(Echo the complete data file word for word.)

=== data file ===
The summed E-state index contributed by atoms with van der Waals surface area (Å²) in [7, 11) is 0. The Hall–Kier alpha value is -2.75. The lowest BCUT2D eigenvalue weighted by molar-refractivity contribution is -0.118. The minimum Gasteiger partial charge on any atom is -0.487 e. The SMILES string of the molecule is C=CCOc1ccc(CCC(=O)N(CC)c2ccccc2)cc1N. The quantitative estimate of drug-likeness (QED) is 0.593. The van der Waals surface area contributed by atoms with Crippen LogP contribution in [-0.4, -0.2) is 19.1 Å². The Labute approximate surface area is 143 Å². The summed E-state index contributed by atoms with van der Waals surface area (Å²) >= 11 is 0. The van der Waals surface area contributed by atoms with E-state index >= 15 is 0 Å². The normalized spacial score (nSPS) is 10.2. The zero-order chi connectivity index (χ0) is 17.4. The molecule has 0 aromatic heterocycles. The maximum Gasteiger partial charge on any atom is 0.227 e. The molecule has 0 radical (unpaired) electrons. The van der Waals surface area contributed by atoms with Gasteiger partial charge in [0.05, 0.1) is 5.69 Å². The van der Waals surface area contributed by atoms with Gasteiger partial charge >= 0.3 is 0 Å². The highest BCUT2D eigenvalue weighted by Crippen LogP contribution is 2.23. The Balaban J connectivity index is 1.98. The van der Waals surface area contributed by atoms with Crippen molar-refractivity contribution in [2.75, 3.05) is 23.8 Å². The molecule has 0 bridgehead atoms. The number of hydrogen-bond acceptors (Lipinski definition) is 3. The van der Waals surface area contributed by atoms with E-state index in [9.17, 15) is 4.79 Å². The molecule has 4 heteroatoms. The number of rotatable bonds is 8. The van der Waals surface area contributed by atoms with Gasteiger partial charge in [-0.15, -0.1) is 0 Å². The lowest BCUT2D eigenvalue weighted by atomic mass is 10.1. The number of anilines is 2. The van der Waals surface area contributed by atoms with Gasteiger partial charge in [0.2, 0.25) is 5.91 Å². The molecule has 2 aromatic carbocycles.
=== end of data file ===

The summed E-state index contributed by atoms with van der Waals surface area (Å²) in [7, 11) is 0. The Hall–Kier alpha value is -2.75. The lowest BCUT2D eigenvalue weighted by molar-refractivity contribution is -0.118. The minimum Gasteiger partial charge on any atom is -0.487 e. The SMILES string of the molecule is C=CCOc1ccc(CCC(=O)N(CC)c2ccccc2)cc1N. The quantitative estimate of drug-likeness (QED) is 0.593. The van der Waals surface area contributed by atoms with Crippen LogP contribution in [-0.4, -0.2) is 19.1 Å². The Labute approximate surface area is 143 Å². The summed E-state index contributed by atoms with van der Waals surface area (Å²) >= 11 is 0. The van der Waals surface area contributed by atoms with E-state index >= 15 is 0 Å². The normalized spacial score (nSPS) is 10.2. The zero-order chi connectivity index (χ0) is 17.4. The molecule has 0 aromatic heterocycles. The maximum Gasteiger partial charge on any atom is 0.227 e. The molecule has 0 radical (unpaired) electrons. The van der Waals surface area contributed by atoms with Gasteiger partial charge in [0.05, 0.1) is 5.69 Å². The van der Waals surface area contributed by atoms with Gasteiger partial charge >= 0.3 is 0 Å². The highest BCUT2D eigenvalue weighted by Crippen LogP contribution is 2.23. The Balaban J connectivity index is 1.98. The van der Waals surface area contributed by atoms with Crippen molar-refractivity contribution in [2.75, 3.05) is 23.8 Å². The molecule has 0 bridgehead atoms. The number of hydrogen-bond acceptors (Lipinski definition) is 3. The van der Waals surface area contributed by atoms with E-state index in [9.17, 15) is 4.79 Å². The molecule has 4 heteroatoms. The number of rotatable bonds is 8. The van der Waals surface area contributed by atoms with Gasteiger partial charge in [-0.15, -0.1) is 0 Å². The lowest BCUT2D eigenvalue weighted by atomic mass is 10.1. The number of anilines is 2. The van der Waals surface area contributed by atoms with Gasteiger partial charge in [0.2, 0.25) is 5.91 Å². The molecule has 2 aromatic carbocycles.